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What to do when you need download free software?

I'm assuming that when you need a software, perhaps just to do something once, you would go on google and look for that perfect free one. Then there it is, you found it. Just perfect.

But how would you know if it has any virus and such in it?

I began to be very, very careful about what I download, but now I start to not trust ANYTHING.

What would you do?
When you find it also look for a review or comments on it from another (unaffiliated) site. Also Open Source (eg from SourceForge) titles tend to be reputable as they are open.

Of course there is no definite answer but that's what a combination of common sense, anti-virus and anti-spyware is there to catch.

Strictly speaking, you can't be sure that a piece of software does not contain virus. The only way to assure yourself is to have a good antivirus/virus detection software installed.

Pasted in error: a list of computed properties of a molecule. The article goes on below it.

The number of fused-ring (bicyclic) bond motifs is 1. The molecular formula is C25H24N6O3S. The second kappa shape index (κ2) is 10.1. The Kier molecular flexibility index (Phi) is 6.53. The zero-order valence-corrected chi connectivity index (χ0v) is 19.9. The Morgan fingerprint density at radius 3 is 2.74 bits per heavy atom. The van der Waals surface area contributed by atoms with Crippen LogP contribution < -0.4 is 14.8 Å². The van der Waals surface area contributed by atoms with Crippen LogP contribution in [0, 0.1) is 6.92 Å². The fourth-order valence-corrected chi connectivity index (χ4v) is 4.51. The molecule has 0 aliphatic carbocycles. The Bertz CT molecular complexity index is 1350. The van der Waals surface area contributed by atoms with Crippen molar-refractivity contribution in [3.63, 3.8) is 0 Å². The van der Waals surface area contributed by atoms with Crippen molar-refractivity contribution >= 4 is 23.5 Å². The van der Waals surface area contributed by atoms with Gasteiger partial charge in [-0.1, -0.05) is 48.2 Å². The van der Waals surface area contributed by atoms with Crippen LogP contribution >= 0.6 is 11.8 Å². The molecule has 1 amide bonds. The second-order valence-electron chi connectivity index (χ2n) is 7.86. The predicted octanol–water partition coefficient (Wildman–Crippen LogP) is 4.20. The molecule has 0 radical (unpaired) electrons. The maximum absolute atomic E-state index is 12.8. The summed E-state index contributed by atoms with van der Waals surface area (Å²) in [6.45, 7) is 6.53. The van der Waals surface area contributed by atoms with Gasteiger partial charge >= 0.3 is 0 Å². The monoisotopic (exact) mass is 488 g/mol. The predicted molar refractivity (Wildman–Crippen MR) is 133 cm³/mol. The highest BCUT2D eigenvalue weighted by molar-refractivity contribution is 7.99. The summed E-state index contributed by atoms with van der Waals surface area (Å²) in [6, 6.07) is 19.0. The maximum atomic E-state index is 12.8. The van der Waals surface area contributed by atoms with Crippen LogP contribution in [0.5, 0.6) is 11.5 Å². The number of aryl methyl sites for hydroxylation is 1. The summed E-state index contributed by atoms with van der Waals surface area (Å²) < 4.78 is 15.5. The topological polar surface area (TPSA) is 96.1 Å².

As AftershockVibe has pointed out, for open source software sourceforge freshmeat will be your friends. Also, try to download directly from the official website. Mirrors are good, as they relieve the software authors from a big hosting bill, but unless you are getting it from some reputed mirrors, you again run into the risk of catching a virus or two.

If the official website provides you with a checksum, use that to check against the software you have downloaded, especially if you are not getting it from the official website. Basically what a checksum is, is a short string of numbers that are produced based on the content of the file you have downloaded, and it is designed so that (hopefully) no two file can produce the same checksum. With this, you can be reasonably sure that you have got the correct software unmodified. If you want to know a bit more, try find out about it on wikipedia.